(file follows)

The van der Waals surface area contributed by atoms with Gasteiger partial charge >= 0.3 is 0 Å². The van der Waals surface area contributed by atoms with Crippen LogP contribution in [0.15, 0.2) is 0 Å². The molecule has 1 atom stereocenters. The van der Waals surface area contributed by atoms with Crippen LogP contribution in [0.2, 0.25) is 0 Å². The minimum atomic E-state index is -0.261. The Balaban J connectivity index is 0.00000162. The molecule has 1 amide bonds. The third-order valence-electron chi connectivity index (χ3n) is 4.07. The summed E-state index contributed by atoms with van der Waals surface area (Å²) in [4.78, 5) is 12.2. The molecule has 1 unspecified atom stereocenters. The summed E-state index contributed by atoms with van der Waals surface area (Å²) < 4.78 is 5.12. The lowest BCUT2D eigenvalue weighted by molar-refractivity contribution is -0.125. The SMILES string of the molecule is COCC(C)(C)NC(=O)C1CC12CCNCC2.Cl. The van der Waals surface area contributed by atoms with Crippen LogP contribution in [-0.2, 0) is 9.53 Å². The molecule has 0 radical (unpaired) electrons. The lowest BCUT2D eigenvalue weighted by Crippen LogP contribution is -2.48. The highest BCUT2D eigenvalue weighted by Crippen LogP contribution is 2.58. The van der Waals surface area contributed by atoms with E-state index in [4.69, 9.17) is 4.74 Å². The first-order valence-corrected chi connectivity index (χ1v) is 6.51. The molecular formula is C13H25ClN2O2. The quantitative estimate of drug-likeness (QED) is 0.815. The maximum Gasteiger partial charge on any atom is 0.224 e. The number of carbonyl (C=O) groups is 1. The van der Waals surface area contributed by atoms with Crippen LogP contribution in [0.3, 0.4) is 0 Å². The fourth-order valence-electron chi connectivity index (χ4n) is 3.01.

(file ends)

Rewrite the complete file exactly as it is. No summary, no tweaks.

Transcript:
The van der Waals surface area contributed by atoms with Gasteiger partial charge >= 0.3 is 0 Å². The van der Waals surface area contributed by atoms with Crippen LogP contribution in [0.15, 0.2) is 0 Å². The molecule has 1 atom stereocenters. The van der Waals surface area contributed by atoms with Crippen LogP contribution in [0.2, 0.25) is 0 Å². The minimum atomic E-state index is -0.261. The Balaban J connectivity index is 0.00000162. The molecule has 1 amide bonds. The third-order valence-electron chi connectivity index (χ3n) is 4.07. The summed E-state index contributed by atoms with van der Waals surface area (Å²) in [4.78, 5) is 12.2. The molecule has 1 unspecified atom stereocenters. The summed E-state index contributed by atoms with van der Waals surface area (Å²) < 4.78 is 5.12. The lowest BCUT2D eigenvalue weighted by molar-refractivity contribution is -0.125. The SMILES string of the molecule is COCC(C)(C)NC(=O)C1CC12CCNCC2.Cl. The van der Waals surface area contributed by atoms with Crippen LogP contribution in [-0.2, 0) is 9.53 Å². The molecule has 0 radical (unpaired) electrons. The lowest BCUT2D eigenvalue weighted by Crippen LogP contribution is -2.48. The highest BCUT2D eigenvalue weighted by Crippen LogP contribution is 2.58. The van der Waals surface area contributed by atoms with E-state index in [4.69, 9.17) is 4.74 Å². The first-order valence-corrected chi connectivity index (χ1v) is 6.51. The molecular formula is C13H25ClN2O2. The quantitative estimate of drug-likeness (QED) is 0.815. The maximum Gasteiger partial charge on any atom is 0.224 e. The number of carbonyl (C=O) groups is 1. The van der Waals surface area contributed by atoms with Crippen LogP contribution in [0.3, 0.4) is 0 Å². The fourth-order valence-electron chi connectivity index (χ4n) is 3.01.